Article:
So my Angels of Mercy, a dark urban fantasy novel about Elves in East Tennessee, never got to be read and loved and maybe live up to the hype all the folks I let read it before hand gave me about what a great bestseller it would make.  Shoot, I had visions of Tim Burton picking it up for a movie, and even letting Johnny Depp play the Erl King (he would have been SO good in that role) or even Crazy Tom.

Alas, the book sits on my computer, and Clark has the picture for sale on his website.

I debate taking that novel and self-publishing it.

But then, I debate a lot of things anymore.

The Writer Writes...Always

Or Bits And Bobs of My Life...

It was a good Christmas, but not a good healthy holiday.  My mother has had some issues (yes, she is much better, thank you).  I have been under the weather myself.  Life as it is.  Never as it should be.  But at least it is a life, I suppose.

We had family in and out.  My sister brought both her girls up from the coast.  Always love to see Lydia and Lily.  We took them for an after Christmas Dinner at my sister's (and admittedly mine and Mom's) favorite place, Red Lobster.

Things are slowly getting back to normal around the house.  I work on stuff.  I write.  I keep playing with the dolls.  New ones have joined my doll family.  One of my sisters actually got me a Monster High Clawdeen (one I was missing because I had not seen one as pretty as this), so I was pleased.

I started the year by getting a rejection that did not make me happy, but then, no rejection makes me happy.  I had my moment of sulking and then went back to work on writing more stuff to submit.  It is how I roll.  I don't know a writer out there who doesn't get a little sulky about a rejection (unless they are one of those writers who never get rejections--though as far as I am concerned that is a myth because everyone gets rejected one way or another...).

Rejection doesn't really hurt you physically.  It bruises your ego, but if you have enough of one, you just shrug it off as "editor had a bad day" or "I didn't do my job as a writer right and send them my best work" and go on.  No one I know ever died from rejection (though I knew someone who said they never submitted their work because if it got rejected, they would never write again...which in my humble opinion was a rather amateur thing to say, but then I was a professionally published author and they were not...)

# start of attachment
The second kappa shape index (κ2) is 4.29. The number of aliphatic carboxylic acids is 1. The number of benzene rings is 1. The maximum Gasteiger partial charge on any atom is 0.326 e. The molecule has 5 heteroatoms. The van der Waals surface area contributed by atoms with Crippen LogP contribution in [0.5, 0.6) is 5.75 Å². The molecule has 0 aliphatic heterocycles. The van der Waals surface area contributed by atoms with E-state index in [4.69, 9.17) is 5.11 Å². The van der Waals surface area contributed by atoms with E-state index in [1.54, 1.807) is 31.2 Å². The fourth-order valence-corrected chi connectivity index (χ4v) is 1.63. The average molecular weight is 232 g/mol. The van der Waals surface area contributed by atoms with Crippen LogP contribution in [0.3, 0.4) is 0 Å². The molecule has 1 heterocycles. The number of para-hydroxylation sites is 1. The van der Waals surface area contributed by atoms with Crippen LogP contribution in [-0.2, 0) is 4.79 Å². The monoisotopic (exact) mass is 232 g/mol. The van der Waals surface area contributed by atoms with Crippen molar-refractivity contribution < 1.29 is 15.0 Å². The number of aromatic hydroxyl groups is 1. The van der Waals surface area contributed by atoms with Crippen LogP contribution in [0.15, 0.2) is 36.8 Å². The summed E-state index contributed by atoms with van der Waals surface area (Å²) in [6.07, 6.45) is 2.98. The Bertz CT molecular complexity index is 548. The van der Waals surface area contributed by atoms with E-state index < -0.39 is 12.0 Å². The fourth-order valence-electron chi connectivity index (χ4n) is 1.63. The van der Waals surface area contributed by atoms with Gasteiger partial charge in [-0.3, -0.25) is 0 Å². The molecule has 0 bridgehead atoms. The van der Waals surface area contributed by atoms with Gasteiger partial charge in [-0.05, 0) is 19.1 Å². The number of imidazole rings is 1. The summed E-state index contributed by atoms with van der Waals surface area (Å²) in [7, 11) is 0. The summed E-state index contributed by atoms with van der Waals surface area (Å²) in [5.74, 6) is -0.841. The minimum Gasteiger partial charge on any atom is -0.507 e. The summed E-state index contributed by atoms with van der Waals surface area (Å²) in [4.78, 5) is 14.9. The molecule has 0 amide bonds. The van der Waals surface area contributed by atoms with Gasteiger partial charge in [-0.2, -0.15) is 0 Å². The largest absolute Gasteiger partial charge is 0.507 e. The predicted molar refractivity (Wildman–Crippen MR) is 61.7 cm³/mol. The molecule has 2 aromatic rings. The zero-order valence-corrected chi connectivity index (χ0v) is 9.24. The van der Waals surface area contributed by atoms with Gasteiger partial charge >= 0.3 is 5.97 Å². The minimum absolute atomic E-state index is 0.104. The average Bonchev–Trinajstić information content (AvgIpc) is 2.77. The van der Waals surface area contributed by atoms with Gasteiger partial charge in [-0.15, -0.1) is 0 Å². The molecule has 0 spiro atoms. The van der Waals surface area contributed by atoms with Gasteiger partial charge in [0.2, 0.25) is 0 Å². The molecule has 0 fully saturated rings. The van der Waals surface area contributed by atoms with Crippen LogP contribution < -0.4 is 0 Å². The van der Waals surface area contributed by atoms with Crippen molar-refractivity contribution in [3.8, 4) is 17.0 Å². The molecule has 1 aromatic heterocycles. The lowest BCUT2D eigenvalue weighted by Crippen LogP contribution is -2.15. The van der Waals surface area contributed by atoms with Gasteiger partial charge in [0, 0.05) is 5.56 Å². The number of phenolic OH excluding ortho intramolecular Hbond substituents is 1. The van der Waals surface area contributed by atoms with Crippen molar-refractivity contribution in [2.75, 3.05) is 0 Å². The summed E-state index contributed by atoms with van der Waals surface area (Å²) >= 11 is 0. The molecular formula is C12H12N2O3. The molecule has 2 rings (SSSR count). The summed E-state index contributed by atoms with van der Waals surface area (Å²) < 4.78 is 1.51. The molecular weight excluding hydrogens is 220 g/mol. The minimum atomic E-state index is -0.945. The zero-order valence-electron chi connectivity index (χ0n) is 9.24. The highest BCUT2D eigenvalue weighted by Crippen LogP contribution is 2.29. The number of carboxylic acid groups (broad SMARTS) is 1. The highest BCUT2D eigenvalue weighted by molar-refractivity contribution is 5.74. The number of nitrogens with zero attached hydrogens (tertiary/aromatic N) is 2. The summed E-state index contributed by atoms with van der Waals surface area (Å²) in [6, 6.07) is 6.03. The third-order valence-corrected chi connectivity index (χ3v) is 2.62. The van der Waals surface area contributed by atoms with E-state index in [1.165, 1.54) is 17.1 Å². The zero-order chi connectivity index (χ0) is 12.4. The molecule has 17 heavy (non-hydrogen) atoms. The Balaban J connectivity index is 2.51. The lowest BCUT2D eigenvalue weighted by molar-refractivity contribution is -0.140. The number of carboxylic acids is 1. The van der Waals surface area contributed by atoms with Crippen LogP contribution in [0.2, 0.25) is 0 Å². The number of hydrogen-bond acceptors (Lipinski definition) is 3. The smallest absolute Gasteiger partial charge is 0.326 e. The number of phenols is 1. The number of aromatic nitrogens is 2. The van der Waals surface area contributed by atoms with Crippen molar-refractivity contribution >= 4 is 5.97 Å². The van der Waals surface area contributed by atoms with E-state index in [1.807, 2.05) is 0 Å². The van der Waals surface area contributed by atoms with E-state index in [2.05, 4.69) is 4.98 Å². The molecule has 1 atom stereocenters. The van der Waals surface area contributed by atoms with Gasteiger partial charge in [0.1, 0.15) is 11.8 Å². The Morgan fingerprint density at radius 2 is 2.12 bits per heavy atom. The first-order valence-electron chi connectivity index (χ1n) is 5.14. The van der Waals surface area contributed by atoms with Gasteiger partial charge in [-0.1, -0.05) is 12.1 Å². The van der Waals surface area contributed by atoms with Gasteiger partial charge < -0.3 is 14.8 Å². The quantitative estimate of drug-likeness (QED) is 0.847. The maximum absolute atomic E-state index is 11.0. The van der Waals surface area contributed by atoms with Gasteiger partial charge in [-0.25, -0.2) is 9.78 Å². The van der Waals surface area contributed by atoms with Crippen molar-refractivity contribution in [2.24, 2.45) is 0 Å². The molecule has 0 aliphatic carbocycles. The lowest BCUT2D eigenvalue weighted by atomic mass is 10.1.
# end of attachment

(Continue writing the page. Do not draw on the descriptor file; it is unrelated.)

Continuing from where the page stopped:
To me, this seemed kinda silly.  A writer lives to share what they write with the world.  Yes, there are times the world might spit on your work.  There are people who could not care less about what you write.

Years ago, a famous writer teaching a class on how to get published said, "No one wants your stuff, no one cares about it, you are wasting your time.  So you might as well stop writing and go do something else with your life."

A number of students got up and left the room, muttering indignantly.  The writer waited until they stopped streaming out.  He looked at the rest of us as smiled and said, "Okay, now that we got rid of the doubters and pretenders, lets get down to learning how to get published."

It was a clever ruse in my opinion.  It removed those people who have the wrong idea about what it really is to be a writer and left the teacher with those folks who were serious enough about their craft not to listen to the doubters.

So yeah, I gripe and sulk when I don't make the cut.  I groan at the inequality of the industry.

But then I go on and write, because that is what I do.

Playing with the dolls.  Making them costumes and clothes is my way of clearing the cobwebs.  So is art and knitting and crocheting and pretty much anything else I do when I am not writing.

Because it is easier to write when you are not stressed out about life, the universe and almost everything else.

One can never take rejection personally.  Your job is to ignore it and go on and write more and submit more stuff.  Remind yourself that editors are human like the rest of us.

It is okay to have a moment of anger or frustration.  It helps us to see more clearly at times.  Just never give in to the urge to publicly call the editor names, or to write them back and tell them they are wrong.  Because I can assure you that editors also have "Poop Lists" on which they keep the names of writers who were stupid enough to let their egos and their anger overshadow common sense.

If you want to sell what you write, keep sending it out.  If you are persistent, someone will like your work eventually, and you will make a sale or two.

Just don't quit your day job.  ;-)